UPDATE 2-Danske Bank fined by Nasdaq OMX over AstraZeneca share trading

Wed Apr 16, 2014 10:26am EDT

Related Topics

* Danske Bank to pay 500,000 SEK for breaching trading rules

* It placed orders that were not intended to result in trades -Nasdaq OMX

* The orders were genuine and intended to lead to trades -Danske Bank (Adds Danske Bank comment)

April 16 (Reuters) - The Nasdaq OMX stock exchange in Stockholm has fined Danske Bank 500,000 Swedish crowns ($76,100) for breaching trading rules in a placing of orders for shares in drugs company AstraZeneca, it said on Wednesday.

The market's disciplinary committee accused the bank of having placed orders for shares in AstraZeneca (AZN) that were not intended to result in trades but to send signals to other market participants.

"Danske Bank had repeatedly placed orders pertaining to very large blocks of shares in AZN, orders that were cancelled after a few seconds," Nasdaq OMX said.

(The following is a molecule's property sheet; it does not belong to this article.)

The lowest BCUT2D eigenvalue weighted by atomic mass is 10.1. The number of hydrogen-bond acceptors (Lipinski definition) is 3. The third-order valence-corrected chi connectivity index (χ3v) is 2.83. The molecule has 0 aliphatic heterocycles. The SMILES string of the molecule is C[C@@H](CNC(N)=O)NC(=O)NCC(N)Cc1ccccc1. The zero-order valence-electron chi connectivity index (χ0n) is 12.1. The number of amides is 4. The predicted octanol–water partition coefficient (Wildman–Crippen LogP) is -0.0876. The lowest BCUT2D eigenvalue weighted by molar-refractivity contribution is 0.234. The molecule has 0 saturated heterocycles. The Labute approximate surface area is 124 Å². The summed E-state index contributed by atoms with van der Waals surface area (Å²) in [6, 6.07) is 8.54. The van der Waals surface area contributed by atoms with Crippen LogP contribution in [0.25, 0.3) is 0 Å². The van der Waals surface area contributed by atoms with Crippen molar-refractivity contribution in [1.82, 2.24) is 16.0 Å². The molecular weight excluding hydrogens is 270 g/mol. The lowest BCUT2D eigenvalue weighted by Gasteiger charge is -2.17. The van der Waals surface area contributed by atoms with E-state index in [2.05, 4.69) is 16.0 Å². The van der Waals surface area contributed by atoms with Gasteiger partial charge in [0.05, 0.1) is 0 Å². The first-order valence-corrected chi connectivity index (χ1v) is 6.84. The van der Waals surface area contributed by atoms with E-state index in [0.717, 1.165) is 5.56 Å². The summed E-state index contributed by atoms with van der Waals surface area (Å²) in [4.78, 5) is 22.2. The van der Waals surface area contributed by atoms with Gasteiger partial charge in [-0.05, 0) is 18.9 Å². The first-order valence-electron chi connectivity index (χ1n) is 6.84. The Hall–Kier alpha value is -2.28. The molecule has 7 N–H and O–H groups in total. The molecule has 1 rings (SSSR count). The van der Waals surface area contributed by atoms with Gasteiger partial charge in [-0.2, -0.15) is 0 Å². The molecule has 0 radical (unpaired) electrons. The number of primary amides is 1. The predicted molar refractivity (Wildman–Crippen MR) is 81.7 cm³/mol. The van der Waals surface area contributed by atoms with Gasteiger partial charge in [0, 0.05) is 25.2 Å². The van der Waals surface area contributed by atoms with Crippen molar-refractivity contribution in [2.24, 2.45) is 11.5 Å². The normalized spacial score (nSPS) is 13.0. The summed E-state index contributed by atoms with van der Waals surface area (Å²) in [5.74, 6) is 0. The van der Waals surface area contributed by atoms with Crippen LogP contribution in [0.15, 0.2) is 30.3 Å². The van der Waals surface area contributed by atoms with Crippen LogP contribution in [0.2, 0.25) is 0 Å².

The bank had placed smaller orders on the opposite side of the order book that remained in place for longer periods of time and resulted in trades, Nasdaq OMX said.

"On the whole, the trading pattern indicated that there was no intention that the orders registered would result in a trade, and that they had instead been designed during brief periods to send signals to other market participants of an increased supply of, or demand for, AZN shares," Nasdaq OMX said.

Nasdaq OMX said it assumed that the trader and Danske Bank did not realise that the trading pattern was prohibited and that the bank, immediately after the disciplinary matter had been initiated, said the trading pattern would cease.

The disciplinary committee therefore decided to impose a fine at the lower end of the scale and the trader involved has been sent a warning, it said.

Danske Bank's head of equity trading, Henrik Voetmann Mikkelsen, said that the dealer concerned had intended to make a genuine transaction with a commercial purpose but the bank accepted the disciplinary committee's decision and has emphasised strongly to its dealers how the rules should be interpreted.

In February Denmark's public prosecutor for serious economic and international crime said it was investigating Danske Bank over alleged price manipulation. ($1=6.5695 Swedish crowns) (Reporting by Teis Jensen and Stine Jacobsen; Editing by Greg Mahlich and David Goodman)

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